Herb Grasse: Designer of the Bricklin SV-1
I'm sad to report that Herb Grasse passed away August 24, 2010, he was 65 years old.
Here's the eulogy Terrie Grasse published on the Herb Grasse Design website. This is posted with her consent:
Few people have been able to successfully navigate the strenuous demands of America's highly competitive automobile industry while still producing artistic, visionary and imaginative automotive designs. The gregarious Herb Grasse was such a man. His automotive and transportation design career began in 1968 following his graduation from the world-renowned Art Center College of Design in California. Over the next 40 years, Herb mastered not only the creative aspects of automobile design, but the nuts-and-bolts business acumen necessary to make his designs a reality.
Herb lent his talents to the giants of the industry including Chrysler where he worked on the original Dodge Challenger and Ford Motor Company where he worked on the XD Ford Falcon, the original Ford Laser and the Ford Telstar. Each success was rewarded with more demanding assignments including a twelve-year overseas stint as principal designer of exteriors for Ford Motor Company Asia-Pacific and as chief designer for Nissan Australia.
In addition to his commercial automotive design career, Herb applied his creativity to the more fanciful design of custom and show cars including work on the "Batmobile" for George Barris, the Spice Girls Cadillac and the Waltzing Matilda Jet Truck (which held the land speed record for trucks in Australia). Herb also worked closely on dozens of other projects for the United States military, various movie studios and concept-car entrepreneurs.
Herb's pinnacle achievement, however, was the design of the Bricklin SV1 automobile in the mid-1970's. Working closely with Malcolm Bricklin as his director of design, Herb breathed life into the concept, design and manufacture of this dynamic, forward-looking sports car. From creating rough sketches, to clay models, to business considerations, to the production line, Herb was involved in every aspect of making this dream car a reality. His singular efforts were recognized by his being named the Industrial Designer of the Year in Product Design by Industrial Design magazine and recognition by his alma mater, the Society of Art Center Alumni with their "Orange Door" award for Best Transportation Design.
When Herb retired from the commercial automotive industry in 1990, he started his consulting firm, Herb Grasse Designs, where he was involved in many other automotive design projects. Also, capitalizing on his years of design work and modeling of concept cars, he fabricated highly detailed architectural scale models for up-scale homes and businesses for architects in Arizona and across the country. And, as a purely creative outlet, Herb produced dozens of beautiful fine art paintings.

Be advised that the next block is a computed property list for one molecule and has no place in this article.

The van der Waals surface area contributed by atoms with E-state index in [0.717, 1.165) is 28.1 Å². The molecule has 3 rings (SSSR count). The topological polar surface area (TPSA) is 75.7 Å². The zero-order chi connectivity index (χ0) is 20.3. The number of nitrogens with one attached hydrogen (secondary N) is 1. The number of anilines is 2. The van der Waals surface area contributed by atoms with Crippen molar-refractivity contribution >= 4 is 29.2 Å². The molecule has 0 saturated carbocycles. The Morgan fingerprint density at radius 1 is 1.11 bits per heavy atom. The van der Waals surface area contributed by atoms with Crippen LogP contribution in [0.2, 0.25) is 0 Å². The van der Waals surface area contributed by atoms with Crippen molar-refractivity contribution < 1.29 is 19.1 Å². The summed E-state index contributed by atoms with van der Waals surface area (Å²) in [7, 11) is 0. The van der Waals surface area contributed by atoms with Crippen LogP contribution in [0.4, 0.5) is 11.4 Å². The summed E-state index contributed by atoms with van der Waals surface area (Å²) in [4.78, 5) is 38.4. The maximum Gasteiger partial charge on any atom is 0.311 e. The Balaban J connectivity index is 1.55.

Herb approached his business like he did his life…a solid mixture of sometimes flamboyant fun, creativity and passion, yet always tempered with a clear-headed dose of reality. It was Pancreatic Cancer that finally claimed his life at 65. He is survived by his wife Terrie, a son and three grandchildren. If you would like to share a personal memory about your own involvement with Herb, please share it with Terrie at the address below. Your remembrances will be assembled into a lasting record for his family. In lieu of flowers, you may wish to contribute to a fund to help defray Herb's medical expenses by contacting Terrie Grasse, P.O. Box 25361, Scottsdale, AZ 85255.
I had the pleasure of getting to know Herb Grasse in October of 2007. I contacted him because I was very interested in the many beautiful acrylic paintings of the Bricklin SV-1 he had created and I wanted him to make a painting of my Bricklin. Turns out, he was interested in having one of my Bricklin models customized to look like his personal car, so we agreed on a barter. In the process of building his model, we had many long phone conversations that invariably drifted other directions and it was fun hearing some of the inside stories about the development of the Bricklin. I could tell he was very fond of Malcolm and enjoyed sharing stories of him. He told me that since Malcolm was Jewish, he started referring to the car he was developing as the `Kosher Coupe.' Apparently Malcolm didn't like it, but that just egged Herb on even more. He then started referring to the SV-1 as the `Yom Kippur Clipper.' I don't know if Mr. Bricklin liked that any better, but it's just a peak at the light hearted, playful spirit that Herb seemed to posess that I enjoyed when getting to know him.
Pictured below are the model - and the Baby Brick - I created for him. He didn't know the Baby Brick was coming - I sprung that on him as a surprise. He told me he barely had a chance to see the Baby Brick before Terrie snatched it from his hands and ran off with it saying, `it's so cute!' His model features a custom hatchback, custom covers over the rear-quarter windows, custom seats, a custom console mounted between the seats and another custom console suspended from the headliner. The interior and exterior colors are unique, as well.